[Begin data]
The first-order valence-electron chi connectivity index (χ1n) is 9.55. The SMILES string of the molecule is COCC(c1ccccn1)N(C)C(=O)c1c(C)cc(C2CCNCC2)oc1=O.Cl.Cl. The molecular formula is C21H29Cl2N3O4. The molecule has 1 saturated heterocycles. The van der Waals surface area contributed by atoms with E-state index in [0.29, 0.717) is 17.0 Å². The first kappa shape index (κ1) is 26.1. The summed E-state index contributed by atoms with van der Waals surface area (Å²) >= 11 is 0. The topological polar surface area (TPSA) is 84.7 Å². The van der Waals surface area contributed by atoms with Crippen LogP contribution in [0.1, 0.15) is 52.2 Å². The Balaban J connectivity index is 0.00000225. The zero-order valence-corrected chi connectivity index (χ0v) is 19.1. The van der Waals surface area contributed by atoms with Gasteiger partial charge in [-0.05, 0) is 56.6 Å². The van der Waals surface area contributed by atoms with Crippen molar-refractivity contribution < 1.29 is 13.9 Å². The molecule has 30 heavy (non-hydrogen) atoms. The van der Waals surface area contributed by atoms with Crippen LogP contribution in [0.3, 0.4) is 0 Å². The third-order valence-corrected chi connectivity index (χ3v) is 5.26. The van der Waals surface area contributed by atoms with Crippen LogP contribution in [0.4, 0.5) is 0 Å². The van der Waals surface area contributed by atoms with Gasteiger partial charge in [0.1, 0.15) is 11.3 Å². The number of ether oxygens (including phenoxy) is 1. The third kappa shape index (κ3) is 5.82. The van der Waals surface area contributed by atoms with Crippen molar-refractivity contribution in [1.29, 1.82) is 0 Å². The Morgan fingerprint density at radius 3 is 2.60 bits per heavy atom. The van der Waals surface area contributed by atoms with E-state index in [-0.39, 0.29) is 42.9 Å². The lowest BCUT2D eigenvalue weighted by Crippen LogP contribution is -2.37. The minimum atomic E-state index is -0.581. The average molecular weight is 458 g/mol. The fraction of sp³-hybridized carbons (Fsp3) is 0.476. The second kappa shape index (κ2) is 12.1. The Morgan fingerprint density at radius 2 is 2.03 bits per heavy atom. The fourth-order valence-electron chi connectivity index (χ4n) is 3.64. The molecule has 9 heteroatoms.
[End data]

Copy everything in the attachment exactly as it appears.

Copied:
The first-order valence-electron chi connectivity index (χ1n) is 9.55. The SMILES string of the molecule is COCC(c1ccccn1)N(C)C(=O)c1c(C)cc(C2CCNCC2)oc1=O.Cl.Cl. The molecular formula is C21H29Cl2N3O4. The molecule has 1 saturated heterocycles. The van der Waals surface area contributed by atoms with E-state index in [0.29, 0.717) is 17.0 Å². The first kappa shape index (κ1) is 26.1. The summed E-state index contributed by atoms with van der Waals surface area (Å²) >= 11 is 0. The topological polar surface area (TPSA) is 84.7 Å². The van der Waals surface area contributed by atoms with Crippen LogP contribution in [0.1, 0.15) is 52.2 Å². The Balaban J connectivity index is 0.00000225. The zero-order valence-corrected chi connectivity index (χ0v) is 19.1. The van der Waals surface area contributed by atoms with Gasteiger partial charge in [-0.05, 0) is 56.6 Å². The van der Waals surface area contributed by atoms with Crippen molar-refractivity contribution < 1.29 is 13.9 Å². The molecule has 30 heavy (non-hydrogen) atoms. The van der Waals surface area contributed by atoms with Crippen LogP contribution in [0.3, 0.4) is 0 Å². The third-order valence-corrected chi connectivity index (χ3v) is 5.26. The van der Waals surface area contributed by atoms with Crippen LogP contribution in [0.4, 0.5) is 0 Å². The van der Waals surface area contributed by atoms with Gasteiger partial charge in [0.1, 0.15) is 11.3 Å². The number of ether oxygens (including phenoxy) is 1. The third kappa shape index (κ3) is 5.82. The van der Waals surface area contributed by atoms with Crippen molar-refractivity contribution in [1.29, 1.82) is 0 Å². The Morgan fingerprint density at radius 3 is 2.60 bits per heavy atom. The van der Waals surface area contributed by atoms with E-state index in [-0.39, 0.29) is 42.9 Å². The lowest BCUT2D eigenvalue weighted by Crippen LogP contribution is -2.37. The minimum atomic E-state index is -0.581. The average molecular weight is 458 g/mol. The fraction of sp³-hybridized carbons (Fsp3) is 0.476. The second kappa shape index (κ2) is 12.1. The Morgan fingerprint density at radius 2 is 2.03 bits per heavy atom. The fourth-order valence-electron chi connectivity index (χ4n) is 3.64. The molecule has 9 heteroatoms.